As a child, I thought everyone organised their memories in a series of boxes and filing cabinets. Some of the boxes have loosely closed lids that could be easily opened, so the contents could be revisited easily and frequently. The equivalent filing cabinet drawers roll in and out smoothly, with paper beautifully ordered in crisp dividers. Other boxes were locked tight and hidden in the dusty crevices of my mind. These were to be ignored totally, in ways that rendered the memories obsolete, erasing them from the timeline of life.

The boxes and cabinets are not date ordered, they are grouped either by event or sentinel aspect of; so there is a pencil filing cabinet with memories and stories in which pencils were a key factor. There are lots of food cabinets; places are related to food often, exact meals from 40 years ago preserved intact, with the reason for the memory being little to do with the food. More it is an easy classification system.

I am a super star of organising the boxes and filing cabinets in my brain. It baffles me when people ask me to open one that is deliberately locked. What is the point in shining light on pain or trauma? Is it really true that one can only heal through analysis, or is it true that for some people locking the box and throwing away the key is just as helpful, if not more so? I had to stop the grief counselling that I took up, all it did was try and open my locked box of loss, whilst ignoring my open filing cabinet of gratitude for what came before the loss.

Other people, apparently do not have this beautiful storage system in their minds. I can understand that without it, things need to be dealt with differently, and that this difference is important in the healing process for some.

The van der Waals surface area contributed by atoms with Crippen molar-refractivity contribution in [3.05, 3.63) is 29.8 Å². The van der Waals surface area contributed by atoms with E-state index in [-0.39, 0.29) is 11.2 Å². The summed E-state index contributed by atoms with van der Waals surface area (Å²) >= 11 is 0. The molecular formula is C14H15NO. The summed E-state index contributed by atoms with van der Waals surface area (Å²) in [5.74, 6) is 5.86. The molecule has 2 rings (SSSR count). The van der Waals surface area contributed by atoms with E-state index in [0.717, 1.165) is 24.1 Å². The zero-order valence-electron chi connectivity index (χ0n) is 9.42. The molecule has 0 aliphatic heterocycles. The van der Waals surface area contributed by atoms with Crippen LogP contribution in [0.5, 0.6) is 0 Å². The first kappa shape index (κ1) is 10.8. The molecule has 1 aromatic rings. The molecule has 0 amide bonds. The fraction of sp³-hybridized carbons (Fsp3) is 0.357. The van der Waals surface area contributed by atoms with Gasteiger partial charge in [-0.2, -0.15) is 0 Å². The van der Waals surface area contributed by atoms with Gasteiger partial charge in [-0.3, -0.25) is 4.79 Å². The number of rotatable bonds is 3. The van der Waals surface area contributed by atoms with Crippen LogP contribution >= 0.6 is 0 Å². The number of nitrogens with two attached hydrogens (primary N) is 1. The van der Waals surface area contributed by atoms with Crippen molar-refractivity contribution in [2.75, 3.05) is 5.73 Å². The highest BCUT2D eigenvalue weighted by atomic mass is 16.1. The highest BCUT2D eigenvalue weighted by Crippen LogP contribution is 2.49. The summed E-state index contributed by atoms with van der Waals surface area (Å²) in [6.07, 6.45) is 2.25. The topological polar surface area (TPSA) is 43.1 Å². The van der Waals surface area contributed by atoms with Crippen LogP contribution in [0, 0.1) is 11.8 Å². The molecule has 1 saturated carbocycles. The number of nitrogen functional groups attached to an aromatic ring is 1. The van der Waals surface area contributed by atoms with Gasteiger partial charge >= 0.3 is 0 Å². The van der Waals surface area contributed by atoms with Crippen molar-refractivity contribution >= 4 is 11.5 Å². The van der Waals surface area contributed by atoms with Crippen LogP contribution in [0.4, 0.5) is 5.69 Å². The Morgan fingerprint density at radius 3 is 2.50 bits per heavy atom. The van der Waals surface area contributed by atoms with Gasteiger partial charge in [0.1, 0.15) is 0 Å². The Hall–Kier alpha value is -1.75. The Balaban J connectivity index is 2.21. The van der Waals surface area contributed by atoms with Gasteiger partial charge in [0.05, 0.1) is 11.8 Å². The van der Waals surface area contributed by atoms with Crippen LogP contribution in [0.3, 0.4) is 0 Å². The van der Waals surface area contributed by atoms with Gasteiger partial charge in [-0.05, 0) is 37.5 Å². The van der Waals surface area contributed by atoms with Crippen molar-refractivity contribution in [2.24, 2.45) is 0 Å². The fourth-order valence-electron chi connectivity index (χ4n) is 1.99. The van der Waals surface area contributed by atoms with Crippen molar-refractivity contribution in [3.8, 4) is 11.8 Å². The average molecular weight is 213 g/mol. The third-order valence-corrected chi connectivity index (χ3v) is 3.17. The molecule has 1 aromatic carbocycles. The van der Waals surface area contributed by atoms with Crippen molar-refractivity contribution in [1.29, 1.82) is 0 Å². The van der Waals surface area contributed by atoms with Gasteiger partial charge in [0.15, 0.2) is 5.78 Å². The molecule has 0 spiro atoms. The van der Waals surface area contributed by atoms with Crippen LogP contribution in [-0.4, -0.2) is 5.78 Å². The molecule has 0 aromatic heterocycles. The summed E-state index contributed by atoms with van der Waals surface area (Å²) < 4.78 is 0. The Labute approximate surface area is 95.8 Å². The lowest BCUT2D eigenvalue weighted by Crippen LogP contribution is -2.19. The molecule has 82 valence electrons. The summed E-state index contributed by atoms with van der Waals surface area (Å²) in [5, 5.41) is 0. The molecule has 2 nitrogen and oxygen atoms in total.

Instead, I have an open box, that sits in my heart, filled with gratitude for all those whanau, family and friends who are walking the journey of my life with me. Whether in short bursts, leaving when their part is needed no more, or longer term. Longer term – holding hands, wiping tears, sharing belly laughs, talking, listening, hearing, never judging, just accepting and loving.

Aroha is undervalued in our world. Without love we are all poorer. I may have lost my loved wife, but I still have so much love in my life, from the fluppy puppy to my Kiwi whanau to my first genuine life mentor/friend. Teaching, guiding, mentoring that are based in love – not sex, love, build solid ground to explore life, learn from mistakes and experience both joys and sorrow. Sorrow held collectively in love is not able to ruin the neat boxes and filing cabinets. Some sorrows are opened and fondly looked over, whilst others are consigned to that black hole of not needed ever again.

Hold your loved ones tightly when they need, and gently when that tight embrace is too painful. Send out the love, through kindness and compassion, to those you meet in the street, at work, in the shops or online.

For those of us with boxes, this keeps our storage rooms in order. For those without, it keeps them grounded in hope.

Arohanui to everyone who has led me to where I am now.